The Rushville/Sugar Lake Levee sits with repairs not made while the Missouri River sits low for now.
The damage from the floods of 2019 left a significant breach in the levee system there. The U.S. Army Corps of Engineers has been working on getting through legislation as is necessary for the type of repairs needed. This leaves U.S. Highway 59 and the houses and farmland vulnerable.
“We are wide open with no protection,” Lanny Frakes, secretary and treasurer of the Rushville-Sugar Lake Levee Association, said. “We are very concerned (about flooding) due to that we do not have any levee protection that would let water in.”
The concern is there, but the money is not.
“The Corps does not have the time nor money to facilitate the repair,” Frakes said. “As for the association, our money will have to go toward cost sharing with the Corps to repair that main levee.”
Frakes is talking about a temporary repair that could be in place while the complete levee repair goes through the legislative obstacles. But the temporary repair will not happen, as the levee district needs that for their local match of the cost share.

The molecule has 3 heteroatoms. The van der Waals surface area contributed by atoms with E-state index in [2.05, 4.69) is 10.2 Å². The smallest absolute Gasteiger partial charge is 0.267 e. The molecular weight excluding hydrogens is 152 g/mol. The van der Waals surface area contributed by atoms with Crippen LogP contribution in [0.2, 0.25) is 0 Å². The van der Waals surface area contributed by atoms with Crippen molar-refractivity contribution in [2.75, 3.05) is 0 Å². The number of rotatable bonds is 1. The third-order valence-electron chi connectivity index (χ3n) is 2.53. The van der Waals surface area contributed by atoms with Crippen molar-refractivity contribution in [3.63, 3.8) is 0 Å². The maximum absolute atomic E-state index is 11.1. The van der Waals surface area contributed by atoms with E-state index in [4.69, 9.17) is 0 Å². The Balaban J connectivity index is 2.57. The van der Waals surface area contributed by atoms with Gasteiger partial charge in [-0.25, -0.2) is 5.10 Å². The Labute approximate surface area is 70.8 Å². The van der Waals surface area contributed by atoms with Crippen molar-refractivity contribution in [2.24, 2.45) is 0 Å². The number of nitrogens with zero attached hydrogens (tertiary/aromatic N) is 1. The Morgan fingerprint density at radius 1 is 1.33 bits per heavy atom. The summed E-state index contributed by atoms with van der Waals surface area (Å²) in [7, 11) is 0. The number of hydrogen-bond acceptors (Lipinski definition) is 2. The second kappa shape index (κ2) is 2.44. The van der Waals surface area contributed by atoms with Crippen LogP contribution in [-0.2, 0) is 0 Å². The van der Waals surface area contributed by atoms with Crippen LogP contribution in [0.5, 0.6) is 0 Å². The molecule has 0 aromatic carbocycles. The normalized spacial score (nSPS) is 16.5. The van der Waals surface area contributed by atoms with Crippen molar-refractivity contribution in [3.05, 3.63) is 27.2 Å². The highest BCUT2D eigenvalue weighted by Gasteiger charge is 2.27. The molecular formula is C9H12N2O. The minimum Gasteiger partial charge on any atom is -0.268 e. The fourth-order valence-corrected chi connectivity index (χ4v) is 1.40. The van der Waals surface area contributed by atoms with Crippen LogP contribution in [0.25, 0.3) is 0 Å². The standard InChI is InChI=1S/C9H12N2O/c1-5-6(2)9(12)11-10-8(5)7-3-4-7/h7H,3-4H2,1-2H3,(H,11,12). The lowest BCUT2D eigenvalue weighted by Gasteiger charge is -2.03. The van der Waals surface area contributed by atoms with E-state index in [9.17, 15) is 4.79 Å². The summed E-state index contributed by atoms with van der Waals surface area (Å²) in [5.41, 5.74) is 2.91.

As previously reported by News-Press NOW, The Wetland Reserve Program owns 3 acres of land that is required to go through for the levee fix. The Corps of Engineers has been working with them and the Natural Resources Conservation Service over the last several months and is waiting to get the go ahead from Washington, D.C.
There were other options to get the fix done sooner. According to Frakes, if they decided not to go through WRP, there would be approximately 180 acres of farmland lost due to setting back of the levee.
“Quite honestly, they are too slow for a situation like this and time is of the essence,” Frakes said. “We need these repairs made. Some local landowners there are going to lose some acreage but not nearly as much as if we didn’t go through the WRP. “
The cost share for the levee fix is 80% federally funded and 20% locally. Of that 20% local match, a Community Development Block grant was approved by the county to cover 75% of the local match, leaving 5% for the levee district to pay.
The hope is for boots to be on the ground for the actual repair in the fall.